Are you experiencing problems with your sleep? You’re not alone.
2/3 adults in the UK experience sleep problems.
Tips to improve sleep:
- Devices. A large problem in recent times has been people’s use of devices – TVs, laptops, tablets and phones. All these devices stimulate our brain which can make it difficult for our brain to switch off. So if you are having sleep problems one of the first things to try is reducing this. Some people can take up to 4 hours to get asleep after being on a laptop as an example. Try to avoid being on laptops and tablets late into the evening, avoid TV in the last bit of time before bed, and mobile phones in bed.
- Stimulants. Caffeine, nicotine and sugar are all substances that can interfere with sleep due to their stimulating nature. We want to certainly avoid these things later in the evening. We also need to look at the volume as a whole. For example for some people, any more than 2 mugs of tea/coffee a day can affect their sleep quality.
- Unwinding. As well as trying to avoid things that prevent good sleep, we also want to introduce things that can improve our sleep. The best activities for this are things that occupy our brain whilst not stimulating it. Examples include listening to music, reading a book, meditation activities, creative activities like colouring or puzzles (of course these need to not be on devices). Introducing up to 30 minutes of these activities before you go to bed can help. Also if you wake in the night, that suggests your brain was still too awake. Try getting out of bed and doing more of these activities and then try again.
- Bedroom as haven. We want to make our bedroom a relaxing haven. This means no eating in our bed, or watching TV there, or even doing the unwind activities there. Our bed should be saved for sleep. We also want to try to make the room relaxing. Consider if there are any changes you need to make to your space.
- No clock watching. A lot of people when they have problems with their sleep find themselves checking the clock a lot. This only serves to make us worried or annoyed about our lack of sleep. Try to make your clock not easily visible, and avoid checking it.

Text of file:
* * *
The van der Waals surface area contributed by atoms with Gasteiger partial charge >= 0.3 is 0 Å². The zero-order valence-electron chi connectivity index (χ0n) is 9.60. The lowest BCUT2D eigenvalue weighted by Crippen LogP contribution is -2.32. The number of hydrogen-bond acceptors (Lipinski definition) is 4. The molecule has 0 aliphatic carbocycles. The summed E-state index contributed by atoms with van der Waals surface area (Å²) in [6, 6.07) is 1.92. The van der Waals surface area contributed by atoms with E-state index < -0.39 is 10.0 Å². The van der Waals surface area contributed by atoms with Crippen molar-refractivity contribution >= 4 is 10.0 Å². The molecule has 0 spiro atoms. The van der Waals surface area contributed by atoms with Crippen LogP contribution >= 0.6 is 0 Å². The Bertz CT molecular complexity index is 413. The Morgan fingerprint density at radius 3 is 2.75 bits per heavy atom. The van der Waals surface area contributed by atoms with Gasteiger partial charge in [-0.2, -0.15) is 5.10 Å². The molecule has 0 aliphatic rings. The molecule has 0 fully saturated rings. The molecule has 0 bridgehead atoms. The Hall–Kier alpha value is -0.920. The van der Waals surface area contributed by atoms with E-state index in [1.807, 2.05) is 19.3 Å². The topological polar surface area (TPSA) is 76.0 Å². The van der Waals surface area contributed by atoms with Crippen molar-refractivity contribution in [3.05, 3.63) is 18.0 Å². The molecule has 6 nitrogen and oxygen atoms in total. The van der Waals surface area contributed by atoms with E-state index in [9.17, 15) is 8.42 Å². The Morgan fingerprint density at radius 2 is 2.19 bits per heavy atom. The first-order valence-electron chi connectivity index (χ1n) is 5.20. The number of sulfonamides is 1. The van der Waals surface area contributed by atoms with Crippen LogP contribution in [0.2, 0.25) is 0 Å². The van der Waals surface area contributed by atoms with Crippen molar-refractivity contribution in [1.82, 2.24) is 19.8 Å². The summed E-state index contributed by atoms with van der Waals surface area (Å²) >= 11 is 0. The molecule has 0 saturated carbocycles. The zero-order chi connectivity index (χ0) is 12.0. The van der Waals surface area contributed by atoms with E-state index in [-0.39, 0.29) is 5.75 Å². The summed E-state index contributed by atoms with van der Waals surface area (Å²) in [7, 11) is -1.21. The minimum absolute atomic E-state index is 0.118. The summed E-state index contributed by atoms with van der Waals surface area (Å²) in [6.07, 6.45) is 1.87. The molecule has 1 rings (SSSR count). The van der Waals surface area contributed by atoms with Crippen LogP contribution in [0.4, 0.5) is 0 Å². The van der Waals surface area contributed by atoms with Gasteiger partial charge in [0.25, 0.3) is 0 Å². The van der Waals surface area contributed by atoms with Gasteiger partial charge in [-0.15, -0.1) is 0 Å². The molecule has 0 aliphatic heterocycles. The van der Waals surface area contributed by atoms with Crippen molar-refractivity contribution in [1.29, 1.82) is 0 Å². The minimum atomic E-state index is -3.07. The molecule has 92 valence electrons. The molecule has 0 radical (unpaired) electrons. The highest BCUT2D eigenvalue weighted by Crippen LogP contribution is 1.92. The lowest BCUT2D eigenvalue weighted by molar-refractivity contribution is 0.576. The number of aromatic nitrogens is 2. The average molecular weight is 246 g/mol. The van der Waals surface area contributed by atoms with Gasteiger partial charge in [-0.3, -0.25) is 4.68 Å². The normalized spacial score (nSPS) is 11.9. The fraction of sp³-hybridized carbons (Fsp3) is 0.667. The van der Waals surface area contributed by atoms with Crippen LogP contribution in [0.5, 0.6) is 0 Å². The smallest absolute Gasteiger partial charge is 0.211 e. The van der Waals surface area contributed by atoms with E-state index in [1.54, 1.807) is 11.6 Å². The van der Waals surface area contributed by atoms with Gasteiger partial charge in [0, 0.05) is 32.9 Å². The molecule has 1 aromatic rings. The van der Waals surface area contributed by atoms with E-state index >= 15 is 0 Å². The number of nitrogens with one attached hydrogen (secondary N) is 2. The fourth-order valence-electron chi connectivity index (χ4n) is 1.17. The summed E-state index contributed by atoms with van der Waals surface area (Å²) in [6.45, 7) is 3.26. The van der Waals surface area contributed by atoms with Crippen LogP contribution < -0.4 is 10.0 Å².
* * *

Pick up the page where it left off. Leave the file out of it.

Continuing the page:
- Avoid naps. If you’ve had a bad night’s sleep, you might be tempted to ‘catch up’ with a nap. Unfortunately any sleep we do during the day has a negative affect on our ability to sleep the following night. Try to avoid naps.
- Other causes for sleep problems. Sleep can be an independent problem, in which case most of the time these tips will resolve the problem. However sleep can also be a symptom of depression or anxiety. If you think this might be you, have a look at my other blog posts or get in touch.
Many people also experience problems with reduced appetite at times.
Please see below some tips for helping with this symptom:
8. Stay hydrated. If you are struggling to eat regularly, it is important at the very least to stay hydrated to help provide some energy.
9. Set meal times. To try to get your appetite to return, try to schedule meal times 3 x a day and keep these the same every day. If you think you might forget, try using alarm reminders on your phone.
10. Start small. The best approach to getting your appetite to improve is to start with small manageable amounts at the set meal times, and build from this. That might mean starting with only a glass of milk or orange juice, or 1 piece of toast, or a small bowl of soup or cereal.
To find out about how I can help you with managing these symptoms, please get in touch. Private therapy available in Cheshire, by telephone and video call.
Awareness in Mind (AiM)
“Helping you to achieve your AiMs for a more positive and stress-free future”